A landmark referendum on the legalisation of same-sex marriage in Ireland has seen to a record turnout with more than 3.2 million people taking to the polling booths on Friday.
Voters were asked if they wanted to amend the current constitution to allow marriage between gay and lesbian couples and if “marriage may be contracted in accordance with law by two persons without distinction as to their sex”.
If the legislation is approved, this will make Ireland the first country to legalise same-sex marriage following a popular vote.
The historic case comes just two decades after homosexuality was decriminalised in 1993 and civil partnership was formally introduced in 2010 to give same-sex couples the same legal protection as married couples.
But despite the extensive gains in tax, property and social welfare for same-sex couples, the main difference was that they were not afforded constitutional protection.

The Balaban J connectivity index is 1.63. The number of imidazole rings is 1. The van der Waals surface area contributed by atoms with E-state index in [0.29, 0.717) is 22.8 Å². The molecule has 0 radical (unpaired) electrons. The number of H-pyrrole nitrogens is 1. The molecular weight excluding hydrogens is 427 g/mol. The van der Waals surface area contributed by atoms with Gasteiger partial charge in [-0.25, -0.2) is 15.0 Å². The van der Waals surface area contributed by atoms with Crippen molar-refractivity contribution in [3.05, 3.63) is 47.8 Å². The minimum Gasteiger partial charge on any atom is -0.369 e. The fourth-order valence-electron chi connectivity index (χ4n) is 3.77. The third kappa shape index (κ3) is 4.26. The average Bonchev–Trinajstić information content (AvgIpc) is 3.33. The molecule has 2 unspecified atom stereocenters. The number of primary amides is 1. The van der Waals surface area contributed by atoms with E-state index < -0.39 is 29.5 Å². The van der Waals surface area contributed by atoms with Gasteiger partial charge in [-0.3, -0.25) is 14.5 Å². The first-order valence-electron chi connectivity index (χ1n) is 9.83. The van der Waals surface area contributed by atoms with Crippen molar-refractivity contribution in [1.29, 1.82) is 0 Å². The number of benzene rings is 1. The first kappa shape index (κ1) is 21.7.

Last month, Irish singer Hozier filmed a video calling for marriage equality saying that the upcoming referendum was “not simply a gay rights issue, or a civil rights issue, but one of basic human rights”.
“To anyone in my generation, like me, who feels that their values have long gone unrepresented by the word of law, and want to be proud to live in a nation that does not discriminate or implicitly condemn, I strongly encourage you to vote.”
Ireland is now playing a waiting game as 43 parliamentary constituencies make the count before the overall national result on Saturday.
So far, 18 countries in the world have legalised gay marriage with 13 of those in Europe alone.
NOW WATCH: Briefing videos
Business Insider Emails & Alerts
Site highlights each day to your inbox.